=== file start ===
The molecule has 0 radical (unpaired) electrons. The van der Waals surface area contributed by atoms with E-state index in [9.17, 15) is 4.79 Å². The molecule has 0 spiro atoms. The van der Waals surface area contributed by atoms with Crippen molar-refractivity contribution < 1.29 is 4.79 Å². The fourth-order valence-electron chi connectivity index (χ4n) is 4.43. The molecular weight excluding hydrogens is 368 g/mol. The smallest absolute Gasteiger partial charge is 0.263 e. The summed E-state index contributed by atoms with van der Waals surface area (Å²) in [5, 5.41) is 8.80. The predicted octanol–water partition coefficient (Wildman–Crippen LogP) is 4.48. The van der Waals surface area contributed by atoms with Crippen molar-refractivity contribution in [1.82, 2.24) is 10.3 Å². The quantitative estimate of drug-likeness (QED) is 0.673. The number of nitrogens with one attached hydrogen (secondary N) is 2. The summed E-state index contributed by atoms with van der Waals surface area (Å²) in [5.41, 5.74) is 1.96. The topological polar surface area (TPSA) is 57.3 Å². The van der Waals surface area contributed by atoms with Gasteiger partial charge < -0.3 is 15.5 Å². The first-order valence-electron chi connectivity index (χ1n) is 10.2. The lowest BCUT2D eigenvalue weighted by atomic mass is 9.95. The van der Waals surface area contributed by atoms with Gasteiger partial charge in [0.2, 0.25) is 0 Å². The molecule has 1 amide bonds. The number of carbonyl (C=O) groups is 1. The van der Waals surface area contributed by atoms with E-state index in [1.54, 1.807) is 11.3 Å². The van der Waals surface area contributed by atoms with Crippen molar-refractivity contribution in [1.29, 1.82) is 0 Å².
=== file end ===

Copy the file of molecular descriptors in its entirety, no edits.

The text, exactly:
The molecule has 0 radical (unpaired) electrons. The van der Waals surface area contributed by atoms with E-state index in [9.17, 15) is 4.79 Å². The molecule has 0 spiro atoms. The van der Waals surface area contributed by atoms with Crippen molar-refractivity contribution < 1.29 is 4.79 Å². The fourth-order valence-electron chi connectivity index (χ4n) is 4.43. The molecular weight excluding hydrogens is 368 g/mol. The smallest absolute Gasteiger partial charge is 0.263 e. The summed E-state index contributed by atoms with van der Waals surface area (Å²) in [5, 5.41) is 8.80. The predicted octanol–water partition coefficient (Wildman–Crippen LogP) is 4.48. The van der Waals surface area contributed by atoms with Crippen molar-refractivity contribution in [1.82, 2.24) is 10.3 Å². The quantitative estimate of drug-likeness (QED) is 0.673. The number of nitrogens with one attached hydrogen (secondary N) is 2. The summed E-state index contributed by atoms with van der Waals surface area (Å²) in [5.41, 5.74) is 1.96. The topological polar surface area (TPSA) is 57.3 Å². The van der Waals surface area contributed by atoms with Gasteiger partial charge < -0.3 is 15.5 Å². The first-order valence-electron chi connectivity index (χ1n) is 10.2. The lowest BCUT2D eigenvalue weighted by atomic mass is 9.95. The van der Waals surface area contributed by atoms with Gasteiger partial charge in [0.2, 0.25) is 0 Å². The molecule has 1 amide bonds. The number of carbonyl (C=O) groups is 1. The van der Waals surface area contributed by atoms with E-state index in [1.54, 1.807) is 11.3 Å². The van der Waals surface area contributed by atoms with Crippen molar-refractivity contribution in [1.29, 1.82) is 0 Å².